Posts

Chronic illness: When to push and when to rest

Something I say a lot is to listen to your body, but when you have a chronic illness, the messages you get from your body can feel warped and unclear. When you are unwell for a long time, possibly every day forever, how do you know when to push yourself and when to rest?

My background

I was diagnosed with Ulcerative Colitis in 2004, in 2013 I had my colon removed and an ileostomy formed. This was meant to be my ‘cure’. After living with colitis for 9 years and going through many flare ups, pain, incontinence and medication, I was told that as colitis is only in the large intestine, that in removing it, they are essentially ‘curing’ the disease.

PERFECT! I thought. Only it wasn’t quite so clear cut. In the past 7 years, I have had 9 major surgeries. I had a pouch formed to reverse my stoma, only I had constant chronic pouchitis with it which felt worse than the original colitis! Then I had that all removed, including my anus and rectum and a permanent ostomy formed.

Then came the hernias, both incisional and parastomal. This meant that I have had to have multiple surgeries attempting to fix these issues including a full abdominal reconstruction in February this year. But you know what? I still feel like crap. I have a LOT of pain where the mesh is holding my body together. When I eat, food gets stuck and causes blockages, they think this is due to adhesions. I still have the joint pain and the fatigue from the Ulcerative Colitis and generally, my health sucks and I feel ill all the time. And there is no cure.

ulcerative colitis surgery sub total colectomy with end ileostomy

But I don’t want to give in to this. I am 39 years old and there is SO MUCH I still want to do. So I push myself to do more and keep going. And this is important, if I didn’t push myself, I really think I would lose it, if I just stayed in bed, in my home and didn’t push my boundaries, I don’t think my mental health could take it. But of course, I also still listen to my body and rest when I need to.

When to push, when to rest?

So when to push and when to rest? The only person who can answer this is you and it takes time to get to be in tune with your body and to learn what your limits are. With chronic illness, there is no black and white. What is right for you one day will be totally wrong the next. Week to week, day to day, hour to hour, our bodies are changing and you really have to learn to go with the flow (which is hard for a control freak like me!)

Self care is vital. Rest, medication (if you take it), exercise, sleep. I have found it so hard to be able to do these things without guilt. To have a rest day, or a bad day in bed when I can’t do anything, I find it tough to not feel like I am letting people down. But I am learning to accept that it is what I need to be able to give on other days.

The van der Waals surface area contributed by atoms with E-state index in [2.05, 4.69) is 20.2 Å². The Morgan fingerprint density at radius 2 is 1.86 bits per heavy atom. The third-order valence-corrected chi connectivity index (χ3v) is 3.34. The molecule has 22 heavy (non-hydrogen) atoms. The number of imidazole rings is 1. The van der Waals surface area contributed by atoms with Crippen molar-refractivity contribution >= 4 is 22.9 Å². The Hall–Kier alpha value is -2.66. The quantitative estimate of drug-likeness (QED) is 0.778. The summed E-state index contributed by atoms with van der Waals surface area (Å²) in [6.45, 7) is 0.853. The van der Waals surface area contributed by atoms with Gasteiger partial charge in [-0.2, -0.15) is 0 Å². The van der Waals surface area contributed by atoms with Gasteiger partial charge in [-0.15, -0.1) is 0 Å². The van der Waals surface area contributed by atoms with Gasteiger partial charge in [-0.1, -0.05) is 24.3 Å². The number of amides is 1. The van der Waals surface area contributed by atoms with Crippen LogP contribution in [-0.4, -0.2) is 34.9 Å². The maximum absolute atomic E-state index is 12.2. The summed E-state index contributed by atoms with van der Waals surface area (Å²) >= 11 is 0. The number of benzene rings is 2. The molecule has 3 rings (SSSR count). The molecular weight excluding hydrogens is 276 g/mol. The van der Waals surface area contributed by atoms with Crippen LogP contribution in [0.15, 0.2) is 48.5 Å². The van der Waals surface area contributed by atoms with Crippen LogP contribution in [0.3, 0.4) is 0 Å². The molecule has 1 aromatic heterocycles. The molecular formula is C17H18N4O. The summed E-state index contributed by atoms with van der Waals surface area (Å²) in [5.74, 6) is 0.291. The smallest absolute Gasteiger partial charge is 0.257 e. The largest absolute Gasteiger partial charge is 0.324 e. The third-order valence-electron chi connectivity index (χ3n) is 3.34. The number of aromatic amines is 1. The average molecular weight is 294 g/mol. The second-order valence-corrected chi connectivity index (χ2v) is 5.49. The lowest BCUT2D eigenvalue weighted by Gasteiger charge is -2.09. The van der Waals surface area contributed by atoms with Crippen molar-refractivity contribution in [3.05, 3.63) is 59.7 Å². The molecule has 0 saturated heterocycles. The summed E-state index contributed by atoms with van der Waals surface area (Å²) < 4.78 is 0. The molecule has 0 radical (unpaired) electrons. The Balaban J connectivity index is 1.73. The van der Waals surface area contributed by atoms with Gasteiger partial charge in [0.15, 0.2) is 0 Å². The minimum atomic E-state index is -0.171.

wild swimming chronic illness

And on my good days, I push. I go for a walk or a swim, I see friends, I do work, I make plans. I cook, I clean my house, I stay up late and hang out with my family. I make the most of those times and I appreciate how precious my health and energy is. When you have days where brushing your teeth is too much, you really find joy in the days where you can walk your dog.

You aren’t alone

I write this I suppose for two reasons. On one hand, I just want others in a similar place to know they aren’t alone. Because this shit is isolating. It is a mean spirited devil on your shoulder telling you that you are useless, that you are a burden, that your life is worthless. I never feel more alone than when I am in pain at 3am, checking the clock and counting up the abacus of ‘if I fall asleep now, I’ll get x hours sleep’.

Being chronically ill is tiring, it’s a full time job and it can be totally overwhelming. And so if one person can read this and realise they aren’t alone, then it will be worth spilling my guts to you all.

sam and Timm Cleasby

The other reason I write this is for those who aren’t chronically ill to try and explain what life is like. I know sometimes people look at me and see my social media and can’t understand why one day I am in the gym and the next I am bed ridden. Or how I can go away in my camper van when I couldn’t meet them for lunch that week. Or why I make these bonkers plans to fill my life with challenges when I tell you that I am exhausted doing nothing.

I’m sorry I don’t have an answer for you on when to push and when to rest other than to say to listen to your body, however confusing that conversation can be. And if you have the energy, then speak about your life, tell your friends and loved ones, make talking about chronic illness normal. But above all, look after yourself and give yourself some love, you are working harder than anyone will ever understand. And you aren’t alone.